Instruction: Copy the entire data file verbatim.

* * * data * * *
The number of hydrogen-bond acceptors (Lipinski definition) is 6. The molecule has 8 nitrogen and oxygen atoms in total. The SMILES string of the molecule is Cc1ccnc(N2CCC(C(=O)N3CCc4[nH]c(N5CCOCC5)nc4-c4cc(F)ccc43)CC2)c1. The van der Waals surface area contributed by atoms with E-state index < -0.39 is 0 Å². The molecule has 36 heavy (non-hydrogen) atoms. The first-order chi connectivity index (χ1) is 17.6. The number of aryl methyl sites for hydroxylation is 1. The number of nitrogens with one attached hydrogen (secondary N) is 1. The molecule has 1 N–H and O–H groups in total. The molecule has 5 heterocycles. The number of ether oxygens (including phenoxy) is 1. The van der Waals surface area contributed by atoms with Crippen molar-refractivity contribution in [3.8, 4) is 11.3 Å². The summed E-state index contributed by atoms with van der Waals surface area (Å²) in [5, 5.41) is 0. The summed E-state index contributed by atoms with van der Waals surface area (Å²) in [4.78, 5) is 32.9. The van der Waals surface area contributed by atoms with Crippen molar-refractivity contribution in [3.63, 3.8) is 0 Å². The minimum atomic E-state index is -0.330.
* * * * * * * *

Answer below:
The number of hydrogen-bond acceptors (Lipinski definition) is 6. The molecule has 8 nitrogen and oxygen atoms in total. The SMILES string of the molecule is Cc1ccnc(N2CCC(C(=O)N3CCc4[nH]c(N5CCOCC5)nc4-c4cc(F)ccc43)CC2)c1. The van der Waals surface area contributed by atoms with E-state index < -0.39 is 0 Å². The molecule has 36 heavy (non-hydrogen) atoms. The first-order chi connectivity index (χ1) is 17.6. The number of aryl methyl sites for hydroxylation is 1. The number of nitrogens with one attached hydrogen (secondary N) is 1. The molecule has 1 N–H and O–H groups in total. The molecule has 5 heterocycles. The number of ether oxygens (including phenoxy) is 1. The van der Waals surface area contributed by atoms with Crippen molar-refractivity contribution in [3.8, 4) is 11.3 Å². The summed E-state index contributed by atoms with van der Waals surface area (Å²) in [5, 5.41) is 0. The summed E-state index contributed by atoms with van der Waals surface area (Å²) in [4.78, 5) is 32.9. The van der Waals surface area contributed by atoms with Crippen molar-refractivity contribution in [3.63, 3.8) is 0 Å². The minimum atomic E-state index is -0.330.